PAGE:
Colorado River Headwaters
Rocky Mountain National Park West Slope
The Colorado River takes on an entirely different character when its headwaters begin their accent from the flat openness of the Kawuneeche Valley into the cool shadows cast by towering spruce and pines. Here the river begins to narrow and acquire a new and exciting mystique. Each of its endless meanders holds a new challenge as it gently gains elevation and passes the historic Lulu City gold and silver mining town’s ghostly remains about three miles along toward its origin just below La Poudre Pass high above.
For a short distance at first you may encounter a Plein Aire artist in a nearby meadow trying to capture in his brush strokes the grandeur of the Grand Canal hanging from the majestic peaks immediately to the West. Or after a young couple has just flitted by with hands clasped desperately trying to find a hidden niche to share private moments, you spy through the brush an elderly couple seated in the shade of a sprawling fir tree on lawn chairs just inside the warmth of the meadow’s sun line—quietly escaping life’s fast pace. One can’t walk these banks without reflecting upon the history that unfolded along these same banks a hundred years ago. And then suddenly behind you just out of sight there sounds thundering hoof beats that send chills up your back...and you freeze in your tracks, then slowly turn your head to see a large moose striding off across yet another small meadow into the trees edge. She looked almost like the one you guardedly watched several turns back, ploddingly cross the river that had by then already narrowed even more, just a couple strides ahead of her calf.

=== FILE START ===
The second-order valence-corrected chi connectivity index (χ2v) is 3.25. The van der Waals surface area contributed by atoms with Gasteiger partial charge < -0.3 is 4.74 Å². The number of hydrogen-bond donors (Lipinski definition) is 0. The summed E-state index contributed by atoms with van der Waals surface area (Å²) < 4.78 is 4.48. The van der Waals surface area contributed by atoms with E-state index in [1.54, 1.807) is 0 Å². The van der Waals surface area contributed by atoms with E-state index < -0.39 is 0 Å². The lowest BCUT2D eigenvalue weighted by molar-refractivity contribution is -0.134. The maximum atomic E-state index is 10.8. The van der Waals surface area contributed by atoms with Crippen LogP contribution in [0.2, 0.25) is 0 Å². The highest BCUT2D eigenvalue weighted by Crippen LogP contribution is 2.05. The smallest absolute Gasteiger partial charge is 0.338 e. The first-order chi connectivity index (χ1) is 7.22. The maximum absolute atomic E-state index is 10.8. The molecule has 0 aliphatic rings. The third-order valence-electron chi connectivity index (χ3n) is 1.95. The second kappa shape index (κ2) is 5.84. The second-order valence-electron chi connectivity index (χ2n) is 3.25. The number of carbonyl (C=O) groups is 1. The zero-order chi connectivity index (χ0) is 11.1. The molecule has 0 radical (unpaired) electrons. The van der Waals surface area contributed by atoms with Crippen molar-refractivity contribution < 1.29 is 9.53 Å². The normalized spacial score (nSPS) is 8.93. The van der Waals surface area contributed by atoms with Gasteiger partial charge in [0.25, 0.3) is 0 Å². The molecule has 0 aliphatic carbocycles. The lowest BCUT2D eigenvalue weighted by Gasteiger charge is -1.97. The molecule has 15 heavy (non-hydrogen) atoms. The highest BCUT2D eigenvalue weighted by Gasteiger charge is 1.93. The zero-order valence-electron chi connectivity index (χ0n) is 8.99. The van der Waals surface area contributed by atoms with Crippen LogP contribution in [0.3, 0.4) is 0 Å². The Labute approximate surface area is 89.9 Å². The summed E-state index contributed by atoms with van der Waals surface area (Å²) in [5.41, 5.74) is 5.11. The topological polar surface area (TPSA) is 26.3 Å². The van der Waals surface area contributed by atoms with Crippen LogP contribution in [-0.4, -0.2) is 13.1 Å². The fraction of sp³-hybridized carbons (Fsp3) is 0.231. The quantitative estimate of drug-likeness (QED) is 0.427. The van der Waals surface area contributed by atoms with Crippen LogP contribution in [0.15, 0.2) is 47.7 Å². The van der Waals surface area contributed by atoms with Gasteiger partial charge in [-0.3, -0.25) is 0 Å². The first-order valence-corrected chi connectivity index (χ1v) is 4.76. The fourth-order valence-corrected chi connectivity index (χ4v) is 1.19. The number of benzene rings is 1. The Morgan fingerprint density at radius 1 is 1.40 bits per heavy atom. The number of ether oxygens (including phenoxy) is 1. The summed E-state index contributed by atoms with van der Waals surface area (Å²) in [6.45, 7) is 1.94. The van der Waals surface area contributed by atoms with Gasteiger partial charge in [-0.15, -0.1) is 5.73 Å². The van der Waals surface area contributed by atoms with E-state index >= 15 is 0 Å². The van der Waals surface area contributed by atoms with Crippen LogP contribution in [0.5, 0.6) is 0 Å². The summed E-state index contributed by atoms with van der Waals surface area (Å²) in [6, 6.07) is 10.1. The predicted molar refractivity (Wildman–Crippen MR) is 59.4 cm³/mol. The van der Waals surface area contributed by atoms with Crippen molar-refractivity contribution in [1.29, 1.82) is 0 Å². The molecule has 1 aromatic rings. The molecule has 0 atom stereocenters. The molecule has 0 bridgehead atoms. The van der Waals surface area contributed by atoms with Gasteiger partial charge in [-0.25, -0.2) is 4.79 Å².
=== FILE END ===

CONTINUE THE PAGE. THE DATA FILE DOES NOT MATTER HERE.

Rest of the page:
What a wonderland; every bend holds a new scene, a new allure, a new mystery that your imagination helplessly creates.
These historic headwaters are such an easy walk that it’s never tiring; the river channel so very gradually inclines upward. Along your stroll you will be traversing beneath the peaks of the Never Summer Range whose spine boasts the Continental Divide. It’s almost surreal. And then when the afternoon shadows begin to lengthen and you know you need to turn around, there’s always another, and another beautiful pool just ahead at the next bend...and the next...and so on.
It’s beauty is magnetic; I hardly can allow myself to turn around...but of course, I must, and I begin the quiet walk back downstream, drinking in again the feelings I’d experienced as I revisit so many of the scenes that had engulfed me at first encounter.
Nonsense, you say? Not so. I’ve personally experienced every one of these actual occurrences and more, on this my absolute favorite stretch of pristine, Colorado mountain stream. For me, it offers the essence of fly fishing. And you too can experience this almost out of body peacefulness.
Oh, yes, I almost forgot to mention...you could also easily have a 45-50 fish day, not to mention all the spine tingling misses that wriggled off your hook...colorful brookies and possibly a cutt if you walk up high enough.
Submitted by Dennis Cook
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